Mason Mount and Phil Foden won’t play against Austria, so Jack Grealish will probably start. Even though he’s not had that many games for Aston Villa towards the end of the season he is back fit and playing.
It will be intriguing to see which way Gareth goes regarding the holding midfield players. Jordan Henderson’s not played for three months but he’s so important. You look for leaders on the pitch and he’s one.
We’ve seen what he’s done at Liverpool, winning the title and the Champions League, we’ve seen the way he drives his players on.
Not having him for three months was a blow, and you have to wonder how fit he’s going to be. So, does Gareth go with one holding midfield player and two in front?
Jude Bellingham’s had experience over in Germany with Dortmund and maybe he’s a bit too young – but he’s [Bellingham] played in big games so it wouldn’t faze him if he got thrown in. It’s great to have all these options. We’ve seen what Grealish can do, he’s a wonderful player, and Mount’s been outstanding all season, as has Foden. But having a defensive block behind those flair players is crucial – that’s why it’s so important that Henderson is fit and ready to start.
England need to learn how to break down defensive teams
We should take care of Austria tonight, but when you play against a team with a deep block and ten men behind the ball, which I presume Austria will do, it’s always tough to break them down.
England need to get used to this, it’s something we might find in the group stage at the Euros. Teams won’t open up against us, they’ll sit deep and try to counter-attack. But once we get the first goal against Austria, and I’m sure we will, it will open up and I expect us to win 2-0 or 3-0.
I’m quite excited about England’s chances at the Euros, and that’s why I’ll be intrigued to see how Gareth sets his team up for the Romania game, because that should tell us how he’ll set up his team for the tournament.
You have to get something from the first game. Our opener against Switzerland at Euro 96 wasn’t the greatest of games, we didn’t play that well. In fact, it was a terrible game. But we managed to get a point out of it – and that’s so important. Gareth has to make sure he gets the right team, the right balance, to do that.
Austria match is chance for players to stake their Euro claims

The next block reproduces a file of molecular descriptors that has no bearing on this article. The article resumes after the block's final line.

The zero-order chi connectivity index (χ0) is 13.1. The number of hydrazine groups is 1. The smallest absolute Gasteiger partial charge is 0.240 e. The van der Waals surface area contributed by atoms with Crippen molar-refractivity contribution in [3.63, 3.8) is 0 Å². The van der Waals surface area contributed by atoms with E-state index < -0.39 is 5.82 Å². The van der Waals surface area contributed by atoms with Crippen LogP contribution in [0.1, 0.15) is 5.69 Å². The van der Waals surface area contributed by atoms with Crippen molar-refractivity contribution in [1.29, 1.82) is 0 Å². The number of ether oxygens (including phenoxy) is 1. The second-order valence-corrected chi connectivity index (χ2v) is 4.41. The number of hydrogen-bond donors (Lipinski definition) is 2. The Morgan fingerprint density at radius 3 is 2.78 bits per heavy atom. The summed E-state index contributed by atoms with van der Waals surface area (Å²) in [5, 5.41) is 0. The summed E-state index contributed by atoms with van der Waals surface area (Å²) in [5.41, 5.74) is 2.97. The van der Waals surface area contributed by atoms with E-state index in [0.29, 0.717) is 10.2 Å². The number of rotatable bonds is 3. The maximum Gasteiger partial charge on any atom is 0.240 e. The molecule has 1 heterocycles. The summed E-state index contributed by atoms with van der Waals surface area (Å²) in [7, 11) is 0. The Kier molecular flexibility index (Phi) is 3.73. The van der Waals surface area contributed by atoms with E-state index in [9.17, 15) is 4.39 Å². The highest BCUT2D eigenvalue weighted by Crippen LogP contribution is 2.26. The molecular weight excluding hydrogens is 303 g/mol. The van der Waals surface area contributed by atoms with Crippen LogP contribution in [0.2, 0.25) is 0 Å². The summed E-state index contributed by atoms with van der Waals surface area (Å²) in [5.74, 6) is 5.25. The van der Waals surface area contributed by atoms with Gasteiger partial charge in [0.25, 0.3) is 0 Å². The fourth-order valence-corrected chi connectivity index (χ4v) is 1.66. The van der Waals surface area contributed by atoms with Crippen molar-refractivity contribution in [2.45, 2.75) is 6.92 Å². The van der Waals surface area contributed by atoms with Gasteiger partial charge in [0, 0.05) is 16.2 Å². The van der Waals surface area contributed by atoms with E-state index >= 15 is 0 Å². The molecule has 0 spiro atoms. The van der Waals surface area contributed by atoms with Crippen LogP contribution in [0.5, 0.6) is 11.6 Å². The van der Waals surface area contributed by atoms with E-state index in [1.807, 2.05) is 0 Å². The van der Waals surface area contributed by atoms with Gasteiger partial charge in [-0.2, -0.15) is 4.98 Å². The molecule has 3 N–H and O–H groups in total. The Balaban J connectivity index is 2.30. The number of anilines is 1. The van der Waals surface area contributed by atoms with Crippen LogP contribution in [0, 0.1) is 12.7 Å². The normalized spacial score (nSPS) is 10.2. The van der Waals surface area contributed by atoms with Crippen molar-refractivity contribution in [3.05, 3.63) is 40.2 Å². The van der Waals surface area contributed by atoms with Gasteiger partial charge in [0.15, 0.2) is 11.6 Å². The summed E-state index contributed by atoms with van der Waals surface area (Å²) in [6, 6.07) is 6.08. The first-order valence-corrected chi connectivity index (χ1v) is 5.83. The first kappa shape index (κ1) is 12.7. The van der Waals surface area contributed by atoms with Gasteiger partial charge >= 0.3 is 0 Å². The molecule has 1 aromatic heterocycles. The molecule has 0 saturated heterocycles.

The men who play for England against Austria will do so thinking this is their opportunity to mark Gareth Southgate’s card. When you join up with a squad as a player, you already have an inkling of how the manager is going to go and which players will be in his starting XI at the tournament.
But when you’re going into a big competition you never know what’s going to happen. There could be red cards or injuries, so Gareth has to look at players and see if they are able to step in and do a job.
This is a crucial week for building up teamwork and balance in the side, and the line-up against Austria won’t be his first-choice team. There are four or five Manchester City and Chelsea players who would usually be in the line-up who are being given a bit of extra rest after their Champions League Final exertions.
That’s why the second friendly, against Romania on Sunday, could be more interesting. Going by my experience when I played with England, that final friendly is normally the game when the manager fields the side that will start the first group match at the tournament.
Let’s hope everybody comes through fit and ready to go
When you play these warm-up games, you just hope that the players come through fine and there are no injuries. That’s the most important thing. It’s been such a tough couple of years for football and the players are fatigued. You just want to make sure you come out of these games with everybody fit and ready to go.
Whatever happens against Austria is not relevant to what’s going to happen in the Euros. They’re [Austria] not a team we’ll be concerned about, we’re not due to meet them in the Euros at any stage. This game is a pilot scheme for Gareth to see how he’s going to go forward in the next few weeks.
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